If you choose armed forces instead of colonies, you will spend more and will have to squander all the income from the new state in order to pay the army. This will turn the acquisition into a loss, and all your new subjects will end up offended, since an army, constantly on the move and constantly requartered, hurts the whole state. Everyone feels the pain, and everyone becomes your enemy. And these are enemies who can harm you, because though they have been defeated, they remain on their own ground. So in every sense, using armed forces is as useless as setting up colonies is useful.

It is also important when a prince has conquered a foreign state that he become the protector of the surrounding weaker powers, and do all he can to weaken the stronger ones. He must take precautions so that no foreigner equal in power manages to enter his new state. If he should enter, it will be because he was brought in by discontented factions driven by ambition or fear. We saw this in the case of the Aetolians who introduced the Romans into Greece;9 and in every other province in which the Romans set foot, it was with the help of some of the inhabitants. The order of things is that the moment a powerful invader takes over a state, all the weaker factions within it join forces with him, spurred on by their envy of the ruler who had wielded power over them before. In other words, the new prince has no trouble winning the weaker factions over, because they will willingly become part of his new state. He has only to see to it that they do not gain too much power and authority. With his forces and their favor, he can easily bring down those who are powerful so that he will remain the only arbiter in the land. He who does not follow this course will quickly lose all he has gained, and will be plagued by infinite difficulties while he holds power.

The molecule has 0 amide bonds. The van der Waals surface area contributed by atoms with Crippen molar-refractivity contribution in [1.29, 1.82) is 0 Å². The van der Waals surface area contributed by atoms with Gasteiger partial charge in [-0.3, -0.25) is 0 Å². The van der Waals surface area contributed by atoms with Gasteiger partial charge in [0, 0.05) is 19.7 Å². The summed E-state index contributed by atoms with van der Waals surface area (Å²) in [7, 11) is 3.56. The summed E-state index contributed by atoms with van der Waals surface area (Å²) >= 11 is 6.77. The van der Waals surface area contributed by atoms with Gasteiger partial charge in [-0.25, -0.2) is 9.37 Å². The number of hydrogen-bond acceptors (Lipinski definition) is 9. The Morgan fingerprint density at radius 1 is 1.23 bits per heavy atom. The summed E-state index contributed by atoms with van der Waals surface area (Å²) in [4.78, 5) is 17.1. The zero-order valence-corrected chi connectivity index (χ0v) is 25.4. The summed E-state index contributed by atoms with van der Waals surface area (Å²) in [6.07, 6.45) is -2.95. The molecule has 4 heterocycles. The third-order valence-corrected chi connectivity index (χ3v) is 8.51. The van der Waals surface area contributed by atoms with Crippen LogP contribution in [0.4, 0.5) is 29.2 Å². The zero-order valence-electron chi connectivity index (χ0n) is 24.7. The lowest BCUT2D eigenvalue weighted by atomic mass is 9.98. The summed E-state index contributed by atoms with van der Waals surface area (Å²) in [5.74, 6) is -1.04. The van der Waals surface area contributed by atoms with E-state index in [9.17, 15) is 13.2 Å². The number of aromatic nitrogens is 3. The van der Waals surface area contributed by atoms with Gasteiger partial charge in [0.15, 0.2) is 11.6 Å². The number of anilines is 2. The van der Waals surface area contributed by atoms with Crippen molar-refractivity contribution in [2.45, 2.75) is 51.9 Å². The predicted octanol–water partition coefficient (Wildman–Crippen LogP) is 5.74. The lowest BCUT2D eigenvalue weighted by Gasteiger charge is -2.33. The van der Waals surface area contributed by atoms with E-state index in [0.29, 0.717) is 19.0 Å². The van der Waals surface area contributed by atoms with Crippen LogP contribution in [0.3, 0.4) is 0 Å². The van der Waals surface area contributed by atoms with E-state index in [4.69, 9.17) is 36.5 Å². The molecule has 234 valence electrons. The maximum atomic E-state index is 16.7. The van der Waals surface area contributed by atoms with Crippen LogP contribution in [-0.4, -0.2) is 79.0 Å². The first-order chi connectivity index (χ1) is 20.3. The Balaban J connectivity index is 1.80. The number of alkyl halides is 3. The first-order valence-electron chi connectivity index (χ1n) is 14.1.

5. Louis XII occupied Milan in September 1499, but was ousted in February 1500 by Ludovico Sforza. Louis, however, managed to recapture Milan within two months.
6. Once Louis XII recaptured Milan, it remained under his rule until 1512.
7. The Holy League of 1511, organized by Pope Julius II, was an anti-French coalition that included Spain, Venice, the Holy Roman Empire, England, and the Swiss. The League managed to drive the French out of Milan in May 1512.
8. The Turks occupied Constantinople in 1453, and in 1457 transferred the capital of the Ottoman Empire from Edirne to Constantinople.

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Table of Contents

Introduction
A Note on the Translation
Chronology
Map
The Prince 1
Dedicatory Letter 3
I How Many Are the Kinds of Principalities and in What Modes They Are Acquired 5
II Of Hereditary Principalities 6
III Of Mixed Principalities 7
IV Why the Kingdom of Darius Which Alexander Seized Did Not Rebel from His Successors after Alexander's Death 16
V How Cities or Principalities Which Lived by Their Own Laws before They Were Occupied Should Be Administered 20
VI Of New Principalities That Are Acquired through One's Own Arms and Virtue 21
VII Of New Principalities That Are Acquired by Others' Arms and Fortune 25
VIII Of Those Who Have Attained a Principality through Crimes 34
IX Of the Civil Principality 38
X In What Mode the Forces of All Principalities Should Be Measured 42
XI Of Ecclesiastical Principalities 45
XII How Many Kinds of Military There Are and Concerning Mercenary Soldiers 48
XIII Of Auxiliary, Mixed, and One's Own Soldiers 54
XIV What a Prince Should Do Regarding the Military 58
XV Of Those Things for Which Men and Especially Princes Are Praised or Blamed 61
XVI Of Liberality and Parsimony 62
XVII Of Cruelty and Mercy, and Whether It Is Better to Be Loved Than Feared, or the Contrary 65